Some individual universities offer their own online open courseware as well. The Massachusetts Institute of Technology (MIT) was one of the first, with a huge collection of education materials representing many of its past undergraduate and graduate courses. The math is getting harder (Multivariable Calculus and Differential Equations), but again you can find a number of non-technical courses in departments such as History and Languages. OpenCourseWare is self-paced, áallowing you to learn via recorded lectures, handouts, and other course materials -- and complete as much or as little as you like. Yale Open Courses offers free, open access to a variety of introductory courses from Yale University, where you can explore such topics as the American Revolution, Epidemics in Western Society, the U.S. Civil War and Reconstruction Era, and Modern France. The Open Learning Initiative at my alma-mater Carnegie Mellon offers a few that interest me, such as Logic & Proof (takes me back to my undergrad days in Cognitive Science) and Elementary French (I've taught myself to read basic French, but can't speak it).

You can find even more free university courses online through search engines such as OCWSearch, dedicated to helping you find online OpenCourseWare initiatives. The engine includes courses from universities worldwide, including Universidad PolitÚcnica de Madrid, Delft University of Technology, and the University of Tokyo. Course Buffet lists "more than 500 courses from various MOOC providers, including Saylor.org, OpenCourseWare Consortium, Coursera, Udacity, Venture Lab and edX." Class Central aggregates MOOC options from Coursera, Udacity, edX, Canvas Network and other MOOC providers, categorizing courses as "in progress," "just announced," "self-paced," and "future courses."

There are definitely other great free online learning opportunities. Please feel free to share your favorites in the comments.

Happy learning!

Learn more about upcoming genealogical education opportunities (both free and tuition) on Angela McGhie's blog:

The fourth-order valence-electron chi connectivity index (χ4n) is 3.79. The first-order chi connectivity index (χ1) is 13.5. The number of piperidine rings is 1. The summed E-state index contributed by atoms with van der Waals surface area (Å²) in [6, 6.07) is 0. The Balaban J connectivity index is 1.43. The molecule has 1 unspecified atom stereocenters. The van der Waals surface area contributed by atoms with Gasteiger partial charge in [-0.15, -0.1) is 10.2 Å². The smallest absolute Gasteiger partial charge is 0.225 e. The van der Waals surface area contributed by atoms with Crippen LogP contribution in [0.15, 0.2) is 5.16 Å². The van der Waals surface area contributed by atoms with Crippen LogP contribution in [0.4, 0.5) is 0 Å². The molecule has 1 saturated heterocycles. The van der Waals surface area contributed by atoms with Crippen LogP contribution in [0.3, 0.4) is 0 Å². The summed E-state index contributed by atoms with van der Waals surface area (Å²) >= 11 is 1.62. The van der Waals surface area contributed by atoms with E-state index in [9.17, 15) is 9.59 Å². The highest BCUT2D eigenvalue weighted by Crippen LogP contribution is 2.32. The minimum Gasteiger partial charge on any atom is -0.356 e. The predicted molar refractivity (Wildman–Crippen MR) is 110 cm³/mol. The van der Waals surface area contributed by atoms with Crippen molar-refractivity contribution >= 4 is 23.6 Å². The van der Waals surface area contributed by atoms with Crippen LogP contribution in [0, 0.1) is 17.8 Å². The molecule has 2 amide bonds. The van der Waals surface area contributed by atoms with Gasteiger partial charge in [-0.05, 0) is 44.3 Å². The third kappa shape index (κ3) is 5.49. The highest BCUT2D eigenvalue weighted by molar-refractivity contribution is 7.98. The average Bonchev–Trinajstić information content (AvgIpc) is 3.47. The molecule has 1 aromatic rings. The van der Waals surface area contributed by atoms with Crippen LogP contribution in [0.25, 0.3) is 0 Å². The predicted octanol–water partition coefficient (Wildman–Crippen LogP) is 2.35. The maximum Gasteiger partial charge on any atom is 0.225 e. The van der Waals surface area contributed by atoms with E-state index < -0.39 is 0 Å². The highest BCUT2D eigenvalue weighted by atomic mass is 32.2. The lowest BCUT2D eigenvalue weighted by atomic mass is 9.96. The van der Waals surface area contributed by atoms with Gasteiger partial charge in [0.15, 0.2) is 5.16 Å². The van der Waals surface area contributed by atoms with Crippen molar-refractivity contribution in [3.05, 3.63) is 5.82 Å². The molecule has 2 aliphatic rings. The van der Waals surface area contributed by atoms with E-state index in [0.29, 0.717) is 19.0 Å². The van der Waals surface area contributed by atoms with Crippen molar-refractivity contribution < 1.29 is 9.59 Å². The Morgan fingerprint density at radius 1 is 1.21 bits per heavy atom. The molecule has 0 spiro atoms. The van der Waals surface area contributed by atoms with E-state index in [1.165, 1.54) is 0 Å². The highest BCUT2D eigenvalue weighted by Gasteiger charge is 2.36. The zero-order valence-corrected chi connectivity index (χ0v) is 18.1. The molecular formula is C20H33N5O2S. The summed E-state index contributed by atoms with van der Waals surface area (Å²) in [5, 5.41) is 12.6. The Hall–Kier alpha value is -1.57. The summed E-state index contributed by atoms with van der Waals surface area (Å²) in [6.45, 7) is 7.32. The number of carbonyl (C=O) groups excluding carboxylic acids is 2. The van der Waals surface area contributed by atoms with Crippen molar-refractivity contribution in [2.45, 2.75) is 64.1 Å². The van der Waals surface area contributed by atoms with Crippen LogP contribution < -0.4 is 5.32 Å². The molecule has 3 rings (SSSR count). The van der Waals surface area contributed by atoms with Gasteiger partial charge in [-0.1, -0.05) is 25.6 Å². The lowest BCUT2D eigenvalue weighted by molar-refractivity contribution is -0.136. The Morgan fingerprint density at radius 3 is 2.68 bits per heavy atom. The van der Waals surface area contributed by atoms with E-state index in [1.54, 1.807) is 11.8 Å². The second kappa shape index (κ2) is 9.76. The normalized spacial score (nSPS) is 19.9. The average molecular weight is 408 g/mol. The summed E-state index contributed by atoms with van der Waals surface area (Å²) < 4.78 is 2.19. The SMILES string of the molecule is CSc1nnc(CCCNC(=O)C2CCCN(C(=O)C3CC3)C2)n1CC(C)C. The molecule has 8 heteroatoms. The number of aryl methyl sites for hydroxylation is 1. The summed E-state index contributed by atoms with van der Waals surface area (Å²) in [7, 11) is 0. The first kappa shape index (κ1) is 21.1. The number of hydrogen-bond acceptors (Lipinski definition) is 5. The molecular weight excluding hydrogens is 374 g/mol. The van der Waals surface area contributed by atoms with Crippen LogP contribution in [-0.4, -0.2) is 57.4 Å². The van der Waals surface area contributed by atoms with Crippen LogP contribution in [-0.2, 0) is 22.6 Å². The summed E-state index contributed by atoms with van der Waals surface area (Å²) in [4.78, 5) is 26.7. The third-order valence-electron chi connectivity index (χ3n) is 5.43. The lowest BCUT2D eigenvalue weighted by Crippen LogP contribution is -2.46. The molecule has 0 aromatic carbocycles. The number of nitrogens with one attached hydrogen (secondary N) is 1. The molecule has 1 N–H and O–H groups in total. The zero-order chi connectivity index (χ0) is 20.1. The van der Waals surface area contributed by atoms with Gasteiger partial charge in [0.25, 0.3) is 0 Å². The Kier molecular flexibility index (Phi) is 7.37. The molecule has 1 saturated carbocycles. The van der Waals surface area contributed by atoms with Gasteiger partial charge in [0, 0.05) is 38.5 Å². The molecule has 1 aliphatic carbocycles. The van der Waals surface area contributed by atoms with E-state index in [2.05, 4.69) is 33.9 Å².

Adventures in Genealogical Educationá

Learn More from About.com Distance Learning:
Top Massively Open Online Courses (MOOCs)
The Best OpenCourseWare Collections

 

Comments
January 24, 2013 at 3:07 pm
(1) MikeF says:

Kimberly,

Nice couple of posts on free online sources. However you might consider also posting on non-free but relatively cheap sources, i.e. books and journals. Not everything is online, and this is especially true for much of intermediate to advanced material on sources and methodology.

But a relatively small but serviceable library can slowly be built for less than the cost of traveling to one genealogical conference. Besides currently in print books, there are many out of print ones that are highly useful and can be had reasonably if one is patient and keeps looking. And in the meantime, many of those books can be found in libraries.

Plus back issues of top genealogy journals can often be had fairly inexpensively on ebay and the like. Or for digital only, the NGSQ can be downloaded by members as part of their membership benefits.

Regarding all of this self-learning, which is what I have done and still do, I think folks should keep in mind the wise admonition that Elizabeth Shown Mills gave in a mail list posting once (either on the old public APG list or the TransGen list – don’t remember now), which is the pitfall of self-learning can be a lack of a systematic program to insure one gets the proper depth of learning across all the major record groups and research methodologies. So it pays for each individual to carefully devise a personal program that insures general competence, even while giving additional study to one’s own areas of specialization.